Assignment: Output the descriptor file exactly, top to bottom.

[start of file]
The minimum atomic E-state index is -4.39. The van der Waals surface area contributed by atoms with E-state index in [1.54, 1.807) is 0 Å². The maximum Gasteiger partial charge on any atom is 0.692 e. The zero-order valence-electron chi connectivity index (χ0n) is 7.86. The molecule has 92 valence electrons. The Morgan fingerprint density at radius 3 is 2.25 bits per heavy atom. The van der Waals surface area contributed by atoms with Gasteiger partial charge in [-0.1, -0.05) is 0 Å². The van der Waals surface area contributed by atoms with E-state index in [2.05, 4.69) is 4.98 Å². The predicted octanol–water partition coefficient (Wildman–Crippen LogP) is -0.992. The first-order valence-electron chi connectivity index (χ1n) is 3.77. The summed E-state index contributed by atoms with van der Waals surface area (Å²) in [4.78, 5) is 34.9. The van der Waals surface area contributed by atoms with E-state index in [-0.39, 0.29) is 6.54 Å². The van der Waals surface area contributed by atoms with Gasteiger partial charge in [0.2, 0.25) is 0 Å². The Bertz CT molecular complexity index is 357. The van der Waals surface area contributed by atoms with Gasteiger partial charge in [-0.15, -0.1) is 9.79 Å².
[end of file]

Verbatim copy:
The minimum atomic E-state index is -4.39. The van der Waals surface area contributed by atoms with E-state index in [1.54, 1.807) is 0 Å². The maximum Gasteiger partial charge on any atom is 0.692 e. The zero-order valence-electron chi connectivity index (χ0n) is 7.86. The molecule has 92 valence electrons. The Morgan fingerprint density at radius 3 is 2.25 bits per heavy atom. The van der Waals surface area contributed by atoms with Gasteiger partial charge in [-0.1, -0.05) is 0 Å². The van der Waals surface area contributed by atoms with E-state index in [2.05, 4.69) is 4.98 Å². The predicted octanol–water partition coefficient (Wildman–Crippen LogP) is -0.992. The first-order valence-electron chi connectivity index (χ1n) is 3.77. The summed E-state index contributed by atoms with van der Waals surface area (Å²) in [4.78, 5) is 34.9. The van der Waals surface area contributed by atoms with E-state index in [-0.39, 0.29) is 6.54 Å². The van der Waals surface area contributed by atoms with Gasteiger partial charge in [0.2, 0.25) is 0 Å². The Bertz CT molecular complexity index is 357. The van der Waals surface area contributed by atoms with Gasteiger partial charge in [-0.15, -0.1) is 9.79 Å².